Digitalizing Care in the Outback
Queensland covers an area of 1,730,650 square kilometers. The nearest pathology lab may be 500 kilometers away and roads can be impassable for months.
Imagine the challenge of connecting and managing 300 point-of-care testing blood gas analyzers operated by over 8,500 users at more than 250 sites spread over an area the size of France, Spain, Sweden, and Germany combined.
This was exactly the challenge Queensland Health faced. The health system operates and administers the public health system for the state of Queensland in Australia. Its point-of care testing analyzers run approximately 4,500 tests per day, producing large volumes of patient and quality control test result data that must be validated and transmitted to the headquarters lab information system in Brisbane. A major challenge was the relative lack of resources and support in areas further inland from Queensland’s east coast.
Point of Care Coordinator Cameron Martin explains: “We work across many [regions]. If you are living on the coast, you have access to big hospitals, modern equipment, lots of support for pathology and radiology. The further you go from the coast, the thinner that support becomes.”
In 2001, Queensland Health began deploying handheld devices to some of the remote areas, amid concerns about monitoring the quality of the testing done and the challenge of how to keep the systems up to date. These issues grew more prominent as the number of operators increased. Cameron remembers: “We hit the [4000-operator limit] on each analyzer, so our solution at the time was to split the system and then we considered splitting the system again, but we really wanted to try and keep things together and add the capability to put other instruments on.”
Testing quality was a real problem in the more remote areas. This was largely due to the mobile, transient nature of the operator workforce, many of whom were hired through staffing agencies and moved frequently from job to job. Cameron recalls that it was difficult to keep them trained and to track their training, and testing quality suffered as a result.
Oversight of instruments used across the different sites in the Queensland Health system was also weak, with many instruments unaccounted for. Cameron describes a common situation in which site personnel would purchase an analyzer, use it for a time, and then due to poor oversight abandon it in favor of something else. The result was “orphan” systems lying unused and essentially forgotten due to not being accounted for in a data management system.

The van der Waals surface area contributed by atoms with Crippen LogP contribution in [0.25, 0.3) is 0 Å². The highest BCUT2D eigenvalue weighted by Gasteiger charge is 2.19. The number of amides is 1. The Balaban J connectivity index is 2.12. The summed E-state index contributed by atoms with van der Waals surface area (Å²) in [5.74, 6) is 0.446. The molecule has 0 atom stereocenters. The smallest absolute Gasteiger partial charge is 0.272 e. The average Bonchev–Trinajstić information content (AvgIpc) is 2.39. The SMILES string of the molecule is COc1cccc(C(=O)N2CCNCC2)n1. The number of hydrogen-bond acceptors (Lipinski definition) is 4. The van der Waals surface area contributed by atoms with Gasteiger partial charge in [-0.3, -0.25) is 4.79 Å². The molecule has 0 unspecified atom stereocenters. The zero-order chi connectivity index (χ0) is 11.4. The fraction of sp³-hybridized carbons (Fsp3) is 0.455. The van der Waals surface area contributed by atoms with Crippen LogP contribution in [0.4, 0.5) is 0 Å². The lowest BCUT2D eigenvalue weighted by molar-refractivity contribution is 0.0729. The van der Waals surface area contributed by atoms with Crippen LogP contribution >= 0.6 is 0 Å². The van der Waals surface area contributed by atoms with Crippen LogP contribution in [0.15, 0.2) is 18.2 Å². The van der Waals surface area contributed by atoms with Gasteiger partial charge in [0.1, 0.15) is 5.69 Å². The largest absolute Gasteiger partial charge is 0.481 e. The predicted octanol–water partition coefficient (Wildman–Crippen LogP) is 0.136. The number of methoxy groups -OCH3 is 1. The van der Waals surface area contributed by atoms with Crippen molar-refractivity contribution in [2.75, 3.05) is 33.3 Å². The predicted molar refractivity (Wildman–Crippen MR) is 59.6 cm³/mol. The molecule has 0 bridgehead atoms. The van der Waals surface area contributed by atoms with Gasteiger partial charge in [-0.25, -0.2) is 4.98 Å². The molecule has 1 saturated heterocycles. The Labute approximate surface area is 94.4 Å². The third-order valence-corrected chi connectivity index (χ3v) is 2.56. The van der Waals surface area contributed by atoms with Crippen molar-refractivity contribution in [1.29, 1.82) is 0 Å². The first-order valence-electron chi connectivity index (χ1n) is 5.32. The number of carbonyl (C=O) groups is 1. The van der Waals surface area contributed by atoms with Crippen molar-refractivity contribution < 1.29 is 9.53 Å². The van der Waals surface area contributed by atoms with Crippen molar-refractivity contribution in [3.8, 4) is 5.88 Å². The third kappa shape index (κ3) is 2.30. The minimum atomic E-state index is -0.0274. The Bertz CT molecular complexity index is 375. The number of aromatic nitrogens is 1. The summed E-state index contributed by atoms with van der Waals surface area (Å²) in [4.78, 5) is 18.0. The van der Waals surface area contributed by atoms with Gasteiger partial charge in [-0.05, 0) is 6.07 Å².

In 2014, after much consideration, Queensland Health chose the POCcelerator system to consolidate their middleware. Ensuring long-term stability with no performance issues throughout such a widely distributed network required a carefully planned IT infrastructure. The Queensland Health point-of-care and IT teams and the LIS manufacturer worked together with the product specialist to identify a system that would meet the needs of all stakeholders. IT experts then employed the POCcelerator platform and its integrated Meditrac technology to design a tailor-made solution.
Increase Workforce Productivity
After years of seeing error rates rise, Queensland Health was able to install an online training program in 2010. Now, by adding the POCcelerator system, they can not only train operators remotely but also manage operator access and precisely track their training, so they know which operators are current and which are not. Cameron explains: “They get three warnings through POCcelerator. If they ignore them or they don’t do it, then they find that their enrollment gets shortened, so they’re forced to go back and redo the training program. That’s been a fantastic tool because we’re managing operators by exception, rather than blindly targeting everyone.
Optimizing Clinical Operations
Queensland Health sought to identify and implement a solution that would seamlessly connect and manage a range of instruments, from handheld to lab systems. These include blood gas, urinalysis, and diabetes testing systems from a variety of manufacturers.
Since installing the POCcelerator system, Queensland Health has realized significant economic benefits, including a five percent increase in cost recovery through reimbursements. Also, with the addition of the POCcelerator system to their IT infrastructure, Cameron estimates that, between the three point-of- care staff members at Queensland Health, they’ve gained back the equivalent of a full eight hours a week of coordinator time.
Transforming Care Delivery
The installation of the POCcelerator system has not only improved the operations of the Queensland Health system but has improved access to care across the country. By creating a reliable Point of Care Ecosystem instruments in the remote areas are used more frequently and the results are recorded more accurately.
In a region where the nearest pathology lab is 500 kilometers away and roads can be impassable for months, the ability to reliably produce quality assured test results locally is critical in improving patient outcomes. As Cameron says, “By making the system perform better, we can help deliver them a more reliable service in those areas.”
With better tracking of operator training the POCcelerator platform has created better trained operators which produce higher quality results. Cameron explains that since point-of-care can never be 100 percent accurate, they must rely on operators to reduce errors.
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The outcomes achieved by the Siemens Healthineers customers described herein were achieved in each customer’s unique setting. Since there is no “typical” hospital and many variables exist (e.g., hospital size, case mix, level of IT adoption) there can be no guarantee that others will achieve the same results.